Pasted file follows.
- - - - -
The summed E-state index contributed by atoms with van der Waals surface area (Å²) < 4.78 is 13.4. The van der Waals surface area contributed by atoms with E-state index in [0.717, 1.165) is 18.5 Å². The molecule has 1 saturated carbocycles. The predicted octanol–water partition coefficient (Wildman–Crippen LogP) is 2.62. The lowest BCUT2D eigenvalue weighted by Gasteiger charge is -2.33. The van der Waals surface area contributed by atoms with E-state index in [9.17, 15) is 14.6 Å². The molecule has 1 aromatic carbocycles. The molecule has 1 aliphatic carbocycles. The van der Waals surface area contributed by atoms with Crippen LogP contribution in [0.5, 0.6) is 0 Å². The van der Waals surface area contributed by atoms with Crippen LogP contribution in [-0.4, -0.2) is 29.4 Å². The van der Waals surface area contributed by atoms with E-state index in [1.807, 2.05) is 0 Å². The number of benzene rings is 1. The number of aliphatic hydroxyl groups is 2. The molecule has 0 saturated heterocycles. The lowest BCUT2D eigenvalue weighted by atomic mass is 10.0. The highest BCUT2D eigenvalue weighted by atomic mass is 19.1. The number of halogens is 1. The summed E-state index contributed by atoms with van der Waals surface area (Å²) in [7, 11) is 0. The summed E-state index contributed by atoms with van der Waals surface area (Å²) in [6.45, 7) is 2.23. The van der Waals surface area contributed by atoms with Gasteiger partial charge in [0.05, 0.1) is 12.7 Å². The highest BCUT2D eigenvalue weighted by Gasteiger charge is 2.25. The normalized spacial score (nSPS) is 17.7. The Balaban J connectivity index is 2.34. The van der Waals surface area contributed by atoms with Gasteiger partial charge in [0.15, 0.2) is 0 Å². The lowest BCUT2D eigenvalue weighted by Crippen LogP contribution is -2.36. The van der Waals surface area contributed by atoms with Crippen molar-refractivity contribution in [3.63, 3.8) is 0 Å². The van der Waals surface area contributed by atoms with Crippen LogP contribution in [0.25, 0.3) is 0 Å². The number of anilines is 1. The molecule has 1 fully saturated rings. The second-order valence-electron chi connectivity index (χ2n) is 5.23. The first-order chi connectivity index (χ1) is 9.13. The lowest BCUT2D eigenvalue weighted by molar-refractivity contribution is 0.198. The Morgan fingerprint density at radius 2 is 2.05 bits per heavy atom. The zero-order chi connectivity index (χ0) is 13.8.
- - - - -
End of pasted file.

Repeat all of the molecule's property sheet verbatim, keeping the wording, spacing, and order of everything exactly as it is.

The summed E-state index contributed by atoms with van der Waals surface area (Å²) < 4.78 is 13.4. The van der Waals surface area contributed by atoms with E-state index in [0.717, 1.165) is 18.5 Å². The molecule has 1 saturated carbocycles. The predicted octanol–water partition coefficient (Wildman–Crippen LogP) is 2.62. The lowest BCUT2D eigenvalue weighted by Gasteiger charge is -2.33. The van der Waals surface area contributed by atoms with E-state index in [9.17, 15) is 14.6 Å². The molecule has 1 aromatic carbocycles. The molecule has 1 aliphatic carbocycles. The van der Waals surface area contributed by atoms with Crippen LogP contribution in [0.5, 0.6) is 0 Å². The van der Waals surface area contributed by atoms with Crippen LogP contribution in [-0.4, -0.2) is 29.4 Å². The van der Waals surface area contributed by atoms with E-state index in [1.807, 2.05) is 0 Å². The number of benzene rings is 1. The number of aliphatic hydroxyl groups is 2. The molecule has 0 saturated heterocycles. The lowest BCUT2D eigenvalue weighted by atomic mass is 10.0. The highest BCUT2D eigenvalue weighted by atomic mass is 19.1. The number of halogens is 1. The summed E-state index contributed by atoms with van der Waals surface area (Å²) in [7, 11) is 0. The summed E-state index contributed by atoms with van der Waals surface area (Å²) in [6.45, 7) is 2.23. The van der Waals surface area contributed by atoms with Gasteiger partial charge in [0.05, 0.1) is 12.7 Å². The highest BCUT2D eigenvalue weighted by Gasteiger charge is 2.25. The normalized spacial score (nSPS) is 17.7. The Balaban J connectivity index is 2.34. The van der Waals surface area contributed by atoms with Gasteiger partial charge in [0.15, 0.2) is 0 Å². The lowest BCUT2D eigenvalue weighted by Crippen LogP contribution is -2.36. The van der Waals surface area contributed by atoms with Crippen molar-refractivity contribution in [3.63, 3.8) is 0 Å². The van der Waals surface area contributed by atoms with Crippen LogP contribution in [0.25, 0.3) is 0 Å². The number of anilines is 1. The molecule has 1 fully saturated rings. The second-order valence-electron chi connectivity index (χ2n) is 5.23. The first-order chi connectivity index (χ1) is 9.13. The lowest BCUT2D eigenvalue weighted by molar-refractivity contribution is 0.198. The Morgan fingerprint density at radius 2 is 2.05 bits per heavy atom. The zero-order chi connectivity index (χ0) is 13.8.